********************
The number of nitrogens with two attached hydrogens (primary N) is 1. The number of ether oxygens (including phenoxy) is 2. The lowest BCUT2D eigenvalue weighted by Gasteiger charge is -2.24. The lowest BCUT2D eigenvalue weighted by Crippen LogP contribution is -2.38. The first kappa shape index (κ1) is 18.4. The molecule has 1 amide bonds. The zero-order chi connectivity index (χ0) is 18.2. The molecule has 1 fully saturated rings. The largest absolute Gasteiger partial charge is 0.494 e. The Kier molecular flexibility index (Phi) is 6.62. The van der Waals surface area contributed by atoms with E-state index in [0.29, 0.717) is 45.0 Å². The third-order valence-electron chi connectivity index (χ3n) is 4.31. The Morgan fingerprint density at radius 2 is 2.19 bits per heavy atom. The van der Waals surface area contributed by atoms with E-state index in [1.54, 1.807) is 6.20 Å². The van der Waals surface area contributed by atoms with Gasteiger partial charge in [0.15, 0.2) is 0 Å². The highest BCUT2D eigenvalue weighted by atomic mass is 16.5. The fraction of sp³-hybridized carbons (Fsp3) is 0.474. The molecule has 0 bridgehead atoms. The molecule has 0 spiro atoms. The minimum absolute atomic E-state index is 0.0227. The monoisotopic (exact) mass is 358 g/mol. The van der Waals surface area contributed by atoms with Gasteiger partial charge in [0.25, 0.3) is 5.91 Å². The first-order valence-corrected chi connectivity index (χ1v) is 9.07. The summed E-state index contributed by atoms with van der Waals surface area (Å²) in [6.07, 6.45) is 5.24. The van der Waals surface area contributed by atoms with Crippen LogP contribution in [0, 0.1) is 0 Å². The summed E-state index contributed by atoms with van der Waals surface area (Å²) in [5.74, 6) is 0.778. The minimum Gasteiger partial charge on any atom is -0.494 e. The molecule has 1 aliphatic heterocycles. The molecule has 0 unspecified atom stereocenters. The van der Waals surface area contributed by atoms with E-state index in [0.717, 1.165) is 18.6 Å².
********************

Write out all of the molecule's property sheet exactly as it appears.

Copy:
The number of nitrogens with two attached hydrogens (primary N) is 1. The number of ether oxygens (including phenoxy) is 2. The lowest BCUT2D eigenvalue weighted by Gasteiger charge is -2.24. The lowest BCUT2D eigenvalue weighted by Crippen LogP contribution is -2.38. The first kappa shape index (κ1) is 18.4. The molecule has 1 amide bonds. The zero-order chi connectivity index (χ0) is 18.2. The molecule has 1 fully saturated rings. The largest absolute Gasteiger partial charge is 0.494 e. The Kier molecular flexibility index (Phi) is 6.62. The van der Waals surface area contributed by atoms with E-state index in [0.29, 0.717) is 45.0 Å². The third-order valence-electron chi connectivity index (χ3n) is 4.31. The Morgan fingerprint density at radius 2 is 2.19 bits per heavy atom. The van der Waals surface area contributed by atoms with E-state index in [1.54, 1.807) is 6.20 Å². The van der Waals surface area contributed by atoms with Gasteiger partial charge in [0.15, 0.2) is 0 Å². The highest BCUT2D eigenvalue weighted by atomic mass is 16.5. The fraction of sp³-hybridized carbons (Fsp3) is 0.474. The molecule has 0 bridgehead atoms. The molecule has 0 spiro atoms. The minimum absolute atomic E-state index is 0.0227. The monoisotopic (exact) mass is 358 g/mol. The van der Waals surface area contributed by atoms with Gasteiger partial charge in [0.25, 0.3) is 5.91 Å². The first-order valence-corrected chi connectivity index (χ1v) is 9.07. The summed E-state index contributed by atoms with van der Waals surface area (Å²) in [6.07, 6.45) is 5.24. The van der Waals surface area contributed by atoms with Crippen LogP contribution in [0, 0.1) is 0 Å². The summed E-state index contributed by atoms with van der Waals surface area (Å²) in [5.74, 6) is 0.778. The minimum Gasteiger partial charge on any atom is -0.494 e. The molecule has 1 aliphatic heterocycles. The molecule has 0 unspecified atom stereocenters. The van der Waals surface area contributed by atoms with E-state index in [0.717, 1.165) is 18.6 Å².